“Almost like a real web site”

Search | Contact
News | e-News |
Rumour Mill | Stories
Foreign Language
in70mm.com auf Deutsch


Todd-AO Festival
KRRR! 7OMM Seminar
GIFF 70, Gentofte
Oslo 7OMM Festival
Widescreen Weekend

Premiere | Films
People | Equipment
Library | Cinemas
Todd-AO Projector
Distortion Correcting

Ultra Panavision 70
Super Panavision 70

Super Technirama 70
MCS 70 | DEFA 70
Dimension 150
Sovscope 70
ARRI 765 | Blow-up
35mm to 70mm
Blow-Up by title
IMAX | Cinema 180
Showscan | iWERKS
Various 70mm Films
Large Format Engagement
Chronological Order

Cinerama | Film
Archive | Remaster
Cinemiracle | Rama
Cinerama 360
Circle Vision 360
Realife | Grandeur
Natural Vision
Vitascope | Magnifilm
Early Large Format Films


France | Germany
Denmark | England
Australia | USA

6-Track Dolby Stereo
7OMM Projectors
People | Eulogy
65mm/70mm Workshop

• 2025 | 2024 | 2023
2022 | 2021 | 2020
2019 | 2018 | 2017
2016 | 2015 | 2014
2013 | 2012 | 2011
2010 | 2009 | 2008
2007 | 2006 | 2005
2004 | 2003 | 2002

2005 | 2004 | 2002
2001 | 2000 | 1999
1998 | 1997 | 1996
1995 | 1994 | PDF

in70mm.com Mission:
• To record the history of the large format movies and the 70mm cinemas as remembered by the people who worked with the films. Both during making and during running the films in projection rooms and as the audience, looking at the curved screen.
in70mm.com, a unique internet based magazine, with articles about 70mm cinemas, 70mm people, 70mm films, 70mm sound, 70mm film credits, 70mm history and 70mm technology. Readers and fans of 70mm are always welcome to contribute.

Disclaimer | Updates
Support us
Table of Content

Extracts and longer parts of in70mm.com may be reprinted with the written permission from the editor.
Copyright © 1800 - 2070. All rights reserved.

Visit biografmuseet.dk about Danish cinemas


Abbey Cinerama Theatre - Liverpool U.K.
Cinema Heritage

The 70mm Newsletter
Written by: Mike Taylor Date: 26.08.2021
Abbey Cinerama Theatre - Liverpool fitted out for Cinerama. Screen width 62 feet.

Cinerama came to Liverpool in 1964 following Manchester in 1963 and after some ten years in London. Cinerama Inc. had wanted a city centre theatre and had looked at the Empire. The owners - Moss / Stoll were not prepared to let go of this theatre as it was the top live show venue in the city. One of Liverpool's leading independent exhibitors Mr John F. Wood of Bedford Cinemas (1928) Limited approached Cinerama and offered the Abbey Cinema some three miles from the city centre. This was a "Super" cinema built in 1938 just before the second world war.

Constructed for the Regal Cinema Company (Liverpool) limited to the design of Alderman Alfred Ernest Shennan JP, FRIBA. at a cost of £50,000 pounds. It seated 1870, 1126 on the ground floor and 744 in the circle. The grand opening took place on the 4th March 1939. After four years it was sold to Bedford Cinemas and Mr John F Wood to enhance his small circuit of some super "Art Deco" cinemas across Liverpool.

The conversion to Cinerama cost £75,000 pounds plus £30,000 for the special projection equipment. The seating capacity was reduced to 1260. Cinerama was a great initial success showing all the travelogues and the Merseyside premieres for "How the West Was Won" and "The Wonderful World of the Brothers Grimm".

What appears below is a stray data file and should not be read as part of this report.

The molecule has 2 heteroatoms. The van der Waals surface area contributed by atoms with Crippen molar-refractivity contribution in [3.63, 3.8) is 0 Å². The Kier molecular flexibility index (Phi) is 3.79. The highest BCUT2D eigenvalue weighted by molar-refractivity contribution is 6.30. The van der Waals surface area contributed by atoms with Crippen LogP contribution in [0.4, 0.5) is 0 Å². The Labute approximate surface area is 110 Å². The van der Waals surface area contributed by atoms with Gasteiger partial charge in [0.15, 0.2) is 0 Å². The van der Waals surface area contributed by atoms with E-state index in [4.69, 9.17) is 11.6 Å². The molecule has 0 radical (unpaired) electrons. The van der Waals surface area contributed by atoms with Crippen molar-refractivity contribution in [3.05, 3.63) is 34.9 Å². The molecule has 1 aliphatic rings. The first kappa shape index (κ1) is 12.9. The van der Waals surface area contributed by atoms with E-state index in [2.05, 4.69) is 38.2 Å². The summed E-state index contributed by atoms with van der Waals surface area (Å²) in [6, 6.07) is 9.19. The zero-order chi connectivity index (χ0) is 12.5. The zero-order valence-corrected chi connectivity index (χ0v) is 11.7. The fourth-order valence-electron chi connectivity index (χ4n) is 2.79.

More in 70mm reading:

The Projected Pictures Trust. A Visit to the archive in Halifax, UK

70mm Cinema and Film in the United Kingdom

in70mm.com's Cinerama page

Projection team for Cinerama presentation. From left: Ron Checkley, Jim Wood, Ian Brown, and Des Mcgreal - who took this photo with a timer. Two of the projectionists are still alive. Ron Checkley is in Liverpool and Ian Brown is living in Guernsey on the Channel Isles.

Cinerama commenced here on the 17th March 1964. Sadly, the late arrival of Cinerama and no further productions, the three panel system ended in April 1 1965. Bedford Cinemas changed over to single lens Cinerama using 70mm film for the screening of "Its A Mad Mad Mad Mad World".

In March 1971 Cinerama films at the Abbey ceased after a eleven week run of “Song of Norway”. A number of screenings of epic 70mm productions followed. The Abbey survived for another five years of mixed presentations, but finally closed on 4th August 1979 with a showing of "The Towering Inferno" in 70mm. After closure there was an auction of the buildings fixtures and fittings including the projection equipment and within three months the building was converted to a supermarket and snooker hall. Apart from a name change, the exterior does not look any different from when it first opened.

The current supermarket wanted to demolish the building and build a new one on the carpark. But I am pleased to say that English Heritage have listed the building Grade Two as it is a fine example of a 1930,s "Art Deco" cinema and one of the best of its type in the country. The supermarket have withdrawn their plans for a new one.

Photo List from PPT Collection

Cinema building converted to German supermarket LIDL.
Original interior prior to Cinerama
Foyer publicity poster - for Cinerama  
Sound follower on left, and rewind equipment.

Prologues for Cinerama where shown from the original projection room above the circle using Kalee Twelve projectors
Last night before closure. Screening of "The Towering Inferno" in 70mm.
Local shopkeeper took advantage of Cinerama for a new shop sign.

• Go to
"Rama" - In all it's screen splendour!

Go: back - top - back issues - news index
Updated 07-01-23